- Entrepreneurs know their business’ numbers—Do your branch managers see their branches as individual businesses? You should ßtask them with making their business (branch) profitable. If you’re not already, you should use a branch accounting approach where you know exactly how profitable or unprofitable each of your locations are. Branch managers should know how many loans, checking accounts and new members they need to bring in every month to make their branch a success.
- Entrepreneurs focus outside and not inside—If your branch managers are serious about growing their branch numbers then they will get out of the office to make that happen. Whether it is chamber activities, HOA meetings, serving the community, etc. they will be more out than in. Good business owners are the face of their business; and your branch managers are the face of your credit union/branch.
As Constance Anderson said recently in a MemberShoppers piece, “Credit unions leaders must work with their natural business development force of branch personnel….it’s the missing link in credit union growth.”
The branch must go beyond the branch—and that means shifting the branch manager to a branch entrepreneur.
Note: This article first appeared in Lone Star Perspectives, a publication of the Texas Credit Union League
“While most associations and professional societies are not in immediate danger, they will struggle if they cling to conventional approaches and structures. They will survive but they won’t grow. They will function but without vitality. They will have members but their market share will decrease. They will exist but their influence will decline.”
– The Race for Relevance
If the one true constant in life is change, it follows that a quest for relevance would matter a great deal to any individual, group, business or association. This is the pivotal point of an interesting recent book, Race for Relevance. In it, authors Harrison Coerver and Mary Byers suggest a series of challenges to relevance and practical ideas to help stem the tide of its archenemy, irrelevance. This is particularly true of credit unions today. We must remain relevant.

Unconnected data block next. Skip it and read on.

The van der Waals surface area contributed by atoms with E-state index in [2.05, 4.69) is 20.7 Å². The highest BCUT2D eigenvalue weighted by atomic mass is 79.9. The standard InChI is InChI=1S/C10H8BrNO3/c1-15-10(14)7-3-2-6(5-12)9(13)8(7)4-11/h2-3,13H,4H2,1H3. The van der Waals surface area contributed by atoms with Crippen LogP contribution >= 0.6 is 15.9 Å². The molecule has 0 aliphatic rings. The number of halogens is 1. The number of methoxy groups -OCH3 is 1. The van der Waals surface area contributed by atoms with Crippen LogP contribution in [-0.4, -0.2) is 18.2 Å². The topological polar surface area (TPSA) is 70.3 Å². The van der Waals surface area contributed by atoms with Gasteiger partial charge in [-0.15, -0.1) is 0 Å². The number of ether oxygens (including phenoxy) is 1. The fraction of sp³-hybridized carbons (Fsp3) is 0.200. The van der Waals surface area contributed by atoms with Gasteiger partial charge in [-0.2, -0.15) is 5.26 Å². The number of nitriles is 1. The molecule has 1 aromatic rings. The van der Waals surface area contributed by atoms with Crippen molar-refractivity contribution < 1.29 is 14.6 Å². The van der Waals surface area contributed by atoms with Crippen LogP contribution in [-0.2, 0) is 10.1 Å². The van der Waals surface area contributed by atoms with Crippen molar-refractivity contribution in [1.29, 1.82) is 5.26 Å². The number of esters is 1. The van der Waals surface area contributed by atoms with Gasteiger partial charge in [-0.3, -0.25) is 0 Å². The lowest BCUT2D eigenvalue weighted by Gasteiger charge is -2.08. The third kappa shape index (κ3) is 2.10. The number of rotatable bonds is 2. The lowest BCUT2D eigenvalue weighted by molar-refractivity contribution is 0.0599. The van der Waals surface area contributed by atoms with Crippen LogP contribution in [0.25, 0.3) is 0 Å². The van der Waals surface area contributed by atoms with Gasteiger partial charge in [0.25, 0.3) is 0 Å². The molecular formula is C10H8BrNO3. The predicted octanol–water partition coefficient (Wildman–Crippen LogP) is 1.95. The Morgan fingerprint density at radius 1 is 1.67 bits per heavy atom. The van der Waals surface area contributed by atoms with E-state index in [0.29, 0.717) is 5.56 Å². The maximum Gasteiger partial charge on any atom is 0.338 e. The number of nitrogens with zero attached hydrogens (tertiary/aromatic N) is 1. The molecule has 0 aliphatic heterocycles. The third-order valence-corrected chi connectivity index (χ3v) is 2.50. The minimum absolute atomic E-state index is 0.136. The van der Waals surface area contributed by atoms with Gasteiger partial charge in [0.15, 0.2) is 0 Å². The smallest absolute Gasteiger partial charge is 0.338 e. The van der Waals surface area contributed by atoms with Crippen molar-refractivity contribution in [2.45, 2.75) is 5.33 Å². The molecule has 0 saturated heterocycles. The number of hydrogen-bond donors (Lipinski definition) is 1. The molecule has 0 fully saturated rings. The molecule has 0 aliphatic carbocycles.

In this article we will address five key credit union relevance questions:
- Why do credit unions struggle with relevancy?
- What are the signs that your credit union may be in danger of becoming irrelevant?
- How can credit unions remain relevant in today’s marketplace?
- How important is embracing technology in remaining relevant?
- What are some practical tactics credit unions can implement today to ensure they remain relevant?
Why does the idea of a race for relevance matter for your credit union? As the book asserts, no association (or credit union) is free from the peril of stagnation and extinction. The pursuit of relevance is perhaps the only way to counter these fears in a tumultuous world.
Why do credit unions struggle with relevancy?
In the last few years, our world has been set on its collective head. Politics, war, terrorism, social and economic upheaval have all pushed the fast-forward button, it seems. Given that, consider these introductory remarks from Race for Relevance:
“But one thing hasn’t changed much: the way associations operate. They govern the same way. They deliver the same services. They communicate the same way.”
Substitute the word associations and replace it with credit unions. Sound familiar? Now, read on as the authors offer counterpoint to this description:
“Yet most have experienced tremendous shifts in their markets, their members, and their ability to keep pace in a rapidly changing world.”
What credit union has not experienced similar shifts and changes? Fields of membership evolve. Member demographics sway wildly. Legislation rains down. Yet it seems as if, for the most part, the more the world changes, the more credit unions clap hands over ears and deny it. Ignoring it won’t help.
The question becomes, then, in the face of obvious change, why do credit unions struggle with relevancy?